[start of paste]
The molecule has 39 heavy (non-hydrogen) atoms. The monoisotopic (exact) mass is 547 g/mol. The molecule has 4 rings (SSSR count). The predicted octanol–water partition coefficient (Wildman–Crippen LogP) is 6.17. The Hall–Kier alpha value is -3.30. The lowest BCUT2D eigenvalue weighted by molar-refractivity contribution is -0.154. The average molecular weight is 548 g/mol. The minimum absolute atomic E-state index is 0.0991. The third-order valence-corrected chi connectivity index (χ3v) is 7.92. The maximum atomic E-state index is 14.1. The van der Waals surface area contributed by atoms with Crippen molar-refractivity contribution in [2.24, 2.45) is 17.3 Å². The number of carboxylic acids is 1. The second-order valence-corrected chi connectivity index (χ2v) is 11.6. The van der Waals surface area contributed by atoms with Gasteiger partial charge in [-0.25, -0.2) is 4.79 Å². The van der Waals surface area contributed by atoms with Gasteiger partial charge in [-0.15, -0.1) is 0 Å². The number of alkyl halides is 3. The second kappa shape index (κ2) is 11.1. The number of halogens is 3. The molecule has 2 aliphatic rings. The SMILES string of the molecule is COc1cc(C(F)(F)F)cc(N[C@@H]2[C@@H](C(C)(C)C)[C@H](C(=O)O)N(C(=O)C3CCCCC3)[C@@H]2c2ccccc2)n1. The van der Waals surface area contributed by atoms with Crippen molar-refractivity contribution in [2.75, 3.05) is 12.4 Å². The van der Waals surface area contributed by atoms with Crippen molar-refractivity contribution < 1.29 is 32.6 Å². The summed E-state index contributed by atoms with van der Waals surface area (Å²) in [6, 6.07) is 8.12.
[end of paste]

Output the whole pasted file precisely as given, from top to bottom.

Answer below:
The molecule has 39 heavy (non-hydrogen) atoms. The monoisotopic (exact) mass is 547 g/mol. The molecule has 4 rings (SSSR count). The predicted octanol–water partition coefficient (Wildman–Crippen LogP) is 6.17. The Hall–Kier alpha value is -3.30. The lowest BCUT2D eigenvalue weighted by molar-refractivity contribution is -0.154. The average molecular weight is 548 g/mol. The minimum absolute atomic E-state index is 0.0991. The third-order valence-corrected chi connectivity index (χ3v) is 7.92. The maximum atomic E-state index is 14.1. The van der Waals surface area contributed by atoms with Crippen molar-refractivity contribution in [2.24, 2.45) is 17.3 Å². The number of carboxylic acids is 1. The second-order valence-corrected chi connectivity index (χ2v) is 11.6. The van der Waals surface area contributed by atoms with Gasteiger partial charge in [-0.25, -0.2) is 4.79 Å². The van der Waals surface area contributed by atoms with Gasteiger partial charge in [-0.15, -0.1) is 0 Å². The number of alkyl halides is 3. The second kappa shape index (κ2) is 11.1. The number of halogens is 3. The molecule has 2 aliphatic rings. The SMILES string of the molecule is COc1cc(C(F)(F)F)cc(N[C@@H]2[C@@H](C(C)(C)C)[C@H](C(=O)O)N(C(=O)C3CCCCC3)[C@@H]2c2ccccc2)n1. The van der Waals surface area contributed by atoms with Crippen molar-refractivity contribution in [2.75, 3.05) is 12.4 Å². The van der Waals surface area contributed by atoms with Crippen molar-refractivity contribution < 1.29 is 32.6 Å². The summed E-state index contributed by atoms with van der Waals surface area (Å²) in [6, 6.07) is 8.12.